Newly generated excitatory synapses in the mammalian cortex lack sufficient AMPA-type glutamate receptors to mediate neurotransmission, resulting in functionally silent synapses that require activity-dependent plasticity to mature. Silent synapses are abundant in early development, during which they mediate circuit formation and refinement, but they are thought to be scarce in adulthood1. However, adults retain a capacity for neural plasticity and flexible learning that suggests that the formation of new connections is still prevalent. Here we used super-resolution protein imaging to visualize synaptic proteins at 2,234 synapses from layer 5 pyramidal neurons in the primary visual cortex of adult mice. Unexpectedly, about 25% of these synapses lack AMPA receptors. These putative silent synapses were located at the tips of thin dendritic protrusions, known as filopodia, which were more abundant by an order of magnitude than previously believed (comprising about 30% of all dendritic protrusions). Physiological experiments revealed that filopodia do indeed lack AMPA-receptor-mediated transmission, but they exhibit NMDA-receptor-mediated synaptic transmission. We further showed that functionally silent synapses on filopodia can be unsilenced through Hebbian plasticity, recruiting new active connections into a neuron’s input matrix. These results challenge the model that functional connectivity is largely fixed in the adult cortex and demonstrate a new mechanism for flexible control of synaptic wiring that expands the learning capabilities of the mature brain.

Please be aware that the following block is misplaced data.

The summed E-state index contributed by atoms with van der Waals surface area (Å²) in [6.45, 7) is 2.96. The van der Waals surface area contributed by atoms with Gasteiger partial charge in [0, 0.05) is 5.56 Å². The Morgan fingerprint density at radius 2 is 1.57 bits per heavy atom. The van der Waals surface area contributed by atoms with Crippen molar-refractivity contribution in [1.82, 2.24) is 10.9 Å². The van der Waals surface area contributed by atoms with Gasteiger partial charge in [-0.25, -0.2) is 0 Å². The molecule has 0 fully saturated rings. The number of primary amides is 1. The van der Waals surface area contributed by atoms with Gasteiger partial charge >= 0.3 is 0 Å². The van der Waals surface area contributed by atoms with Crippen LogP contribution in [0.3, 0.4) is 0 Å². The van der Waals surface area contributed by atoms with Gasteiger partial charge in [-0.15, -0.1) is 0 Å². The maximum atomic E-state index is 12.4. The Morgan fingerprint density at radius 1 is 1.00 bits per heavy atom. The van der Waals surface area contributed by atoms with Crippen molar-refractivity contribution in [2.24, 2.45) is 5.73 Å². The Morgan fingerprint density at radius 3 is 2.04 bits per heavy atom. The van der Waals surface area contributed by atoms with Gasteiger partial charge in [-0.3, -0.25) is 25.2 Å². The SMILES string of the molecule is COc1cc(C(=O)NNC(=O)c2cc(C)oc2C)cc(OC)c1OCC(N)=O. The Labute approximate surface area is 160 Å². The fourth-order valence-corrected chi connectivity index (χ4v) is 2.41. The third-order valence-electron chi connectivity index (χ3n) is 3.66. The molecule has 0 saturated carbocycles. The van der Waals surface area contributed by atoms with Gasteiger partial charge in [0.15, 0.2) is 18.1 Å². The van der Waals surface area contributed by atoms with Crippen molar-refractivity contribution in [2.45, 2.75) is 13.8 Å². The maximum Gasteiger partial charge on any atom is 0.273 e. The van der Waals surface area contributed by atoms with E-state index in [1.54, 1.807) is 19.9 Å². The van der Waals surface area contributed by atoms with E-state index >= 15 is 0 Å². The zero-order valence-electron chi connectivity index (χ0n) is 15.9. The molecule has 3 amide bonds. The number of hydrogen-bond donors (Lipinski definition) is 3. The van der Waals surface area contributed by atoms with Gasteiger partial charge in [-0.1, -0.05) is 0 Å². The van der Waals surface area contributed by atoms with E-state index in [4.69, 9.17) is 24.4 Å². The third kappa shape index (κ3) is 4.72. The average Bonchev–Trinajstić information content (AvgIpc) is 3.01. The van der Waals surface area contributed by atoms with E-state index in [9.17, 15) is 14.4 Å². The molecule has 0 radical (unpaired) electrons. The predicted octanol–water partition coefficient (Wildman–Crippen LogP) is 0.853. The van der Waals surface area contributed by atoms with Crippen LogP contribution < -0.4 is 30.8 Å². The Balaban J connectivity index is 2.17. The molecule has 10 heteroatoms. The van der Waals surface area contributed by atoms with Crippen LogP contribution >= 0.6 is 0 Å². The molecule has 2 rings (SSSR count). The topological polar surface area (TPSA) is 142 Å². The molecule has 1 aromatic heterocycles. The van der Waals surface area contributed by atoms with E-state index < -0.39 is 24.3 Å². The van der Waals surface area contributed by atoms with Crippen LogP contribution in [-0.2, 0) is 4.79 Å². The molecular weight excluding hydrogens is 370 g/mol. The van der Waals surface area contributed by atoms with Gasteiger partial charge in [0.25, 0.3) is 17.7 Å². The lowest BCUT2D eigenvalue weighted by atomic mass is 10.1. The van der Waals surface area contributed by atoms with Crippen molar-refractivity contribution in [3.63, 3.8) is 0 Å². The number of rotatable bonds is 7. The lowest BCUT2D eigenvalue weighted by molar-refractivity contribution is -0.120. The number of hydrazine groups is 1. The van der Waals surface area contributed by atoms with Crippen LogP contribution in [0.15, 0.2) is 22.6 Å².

|Number of pages||5|
|Publication status||Published - 2022 Dec 8|
Bibliographical noteFunding Information:
We thank D. H. Yun for technical assistance with eMAP, K. Tsimring and A. Krol for technical assistance with perfusions, and C. Yaeger, M. Tadross, E. Nedivi and M. Bear for constructive criticism of the manuscript. We thank H. Umemori for the donation of Thy1-GFP-M+ mouse pups. Financial support was provided by the Boehringer Ingelheim Fonds (D.V.), National Institutes of Health RO1NS106031 (M.T.H.), the James W. and Patricia T. Poitras Fund at MIT (M.T.H.), a Klingenstein-Simons Fellowship (M.T.H.), a Vallee Foundation Scholarship (M.T.H.) and a McKnight Scholarship (M.T.H.).
© 2022, The Author(s), under exclusive licence to Springer Nature Limited.
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